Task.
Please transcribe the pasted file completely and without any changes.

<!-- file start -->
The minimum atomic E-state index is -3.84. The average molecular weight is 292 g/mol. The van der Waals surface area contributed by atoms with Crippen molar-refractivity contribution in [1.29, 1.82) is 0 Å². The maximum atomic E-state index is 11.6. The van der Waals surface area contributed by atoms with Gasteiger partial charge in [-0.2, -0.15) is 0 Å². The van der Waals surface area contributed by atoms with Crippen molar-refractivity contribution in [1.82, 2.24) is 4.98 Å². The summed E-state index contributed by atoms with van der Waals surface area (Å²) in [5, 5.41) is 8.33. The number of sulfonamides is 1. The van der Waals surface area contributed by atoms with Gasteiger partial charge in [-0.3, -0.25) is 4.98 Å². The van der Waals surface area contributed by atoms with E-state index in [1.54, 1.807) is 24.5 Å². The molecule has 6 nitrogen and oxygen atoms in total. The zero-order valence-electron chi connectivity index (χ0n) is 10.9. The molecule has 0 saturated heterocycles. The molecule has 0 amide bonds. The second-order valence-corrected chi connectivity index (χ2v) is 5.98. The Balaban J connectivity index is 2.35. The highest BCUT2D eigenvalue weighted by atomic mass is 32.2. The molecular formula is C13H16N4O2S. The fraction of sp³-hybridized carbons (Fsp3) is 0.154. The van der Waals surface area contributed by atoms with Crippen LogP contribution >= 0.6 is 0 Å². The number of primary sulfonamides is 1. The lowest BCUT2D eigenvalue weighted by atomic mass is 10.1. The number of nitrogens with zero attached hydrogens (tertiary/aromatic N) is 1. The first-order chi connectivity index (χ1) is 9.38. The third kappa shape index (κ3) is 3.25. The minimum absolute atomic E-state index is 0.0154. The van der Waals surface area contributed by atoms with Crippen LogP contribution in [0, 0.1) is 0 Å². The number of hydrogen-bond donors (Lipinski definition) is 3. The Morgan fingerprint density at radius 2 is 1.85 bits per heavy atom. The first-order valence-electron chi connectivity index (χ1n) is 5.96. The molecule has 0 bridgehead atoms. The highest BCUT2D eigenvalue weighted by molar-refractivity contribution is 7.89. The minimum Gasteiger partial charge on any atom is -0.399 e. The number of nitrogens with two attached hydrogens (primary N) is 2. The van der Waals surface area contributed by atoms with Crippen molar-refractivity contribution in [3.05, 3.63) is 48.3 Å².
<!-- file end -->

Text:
The minimum atomic E-state index is -3.84. The average molecular weight is 292 g/mol. The van der Waals surface area contributed by atoms with Crippen molar-refractivity contribution in [1.29, 1.82) is 0 Å². The maximum atomic E-state index is 11.6. The van der Waals surface area contributed by atoms with Gasteiger partial charge in [-0.2, -0.15) is 0 Å². The van der Waals surface area contributed by atoms with Crippen molar-refractivity contribution in [1.82, 2.24) is 4.98 Å². The summed E-state index contributed by atoms with van der Waals surface area (Å²) in [5, 5.41) is 8.33. The number of sulfonamides is 1. The van der Waals surface area contributed by atoms with Gasteiger partial charge in [-0.3, -0.25) is 4.98 Å². The van der Waals surface area contributed by atoms with E-state index in [1.54, 1.807) is 24.5 Å². The molecule has 6 nitrogen and oxygen atoms in total. The zero-order valence-electron chi connectivity index (χ0n) is 10.9. The molecule has 0 saturated heterocycles. The molecule has 0 amide bonds. The second-order valence-corrected chi connectivity index (χ2v) is 5.98. The Balaban J connectivity index is 2.35. The highest BCUT2D eigenvalue weighted by atomic mass is 32.2. The molecular formula is C13H16N4O2S. The fraction of sp³-hybridized carbons (Fsp3) is 0.154. The van der Waals surface area contributed by atoms with Crippen LogP contribution >= 0.6 is 0 Å². The number of primary sulfonamides is 1. The lowest BCUT2D eigenvalue weighted by atomic mass is 10.1. The number of nitrogens with zero attached hydrogens (tertiary/aromatic N) is 1. The first-order chi connectivity index (χ1) is 9.38. The third kappa shape index (κ3) is 3.25. The minimum absolute atomic E-state index is 0.0154. The van der Waals surface area contributed by atoms with Crippen LogP contribution in [0, 0.1) is 0 Å². The number of hydrogen-bond donors (Lipinski definition) is 3. The Morgan fingerprint density at radius 2 is 1.85 bits per heavy atom. The first-order valence-electron chi connectivity index (χ1n) is 5.96. The molecule has 0 bridgehead atoms. The highest BCUT2D eigenvalue weighted by molar-refractivity contribution is 7.89. The minimum Gasteiger partial charge on any atom is -0.399 e. The number of nitrogens with two attached hydrogens (primary N) is 2. The van der Waals surface area contributed by atoms with Crippen molar-refractivity contribution in [3.05, 3.63) is 48.3 Å².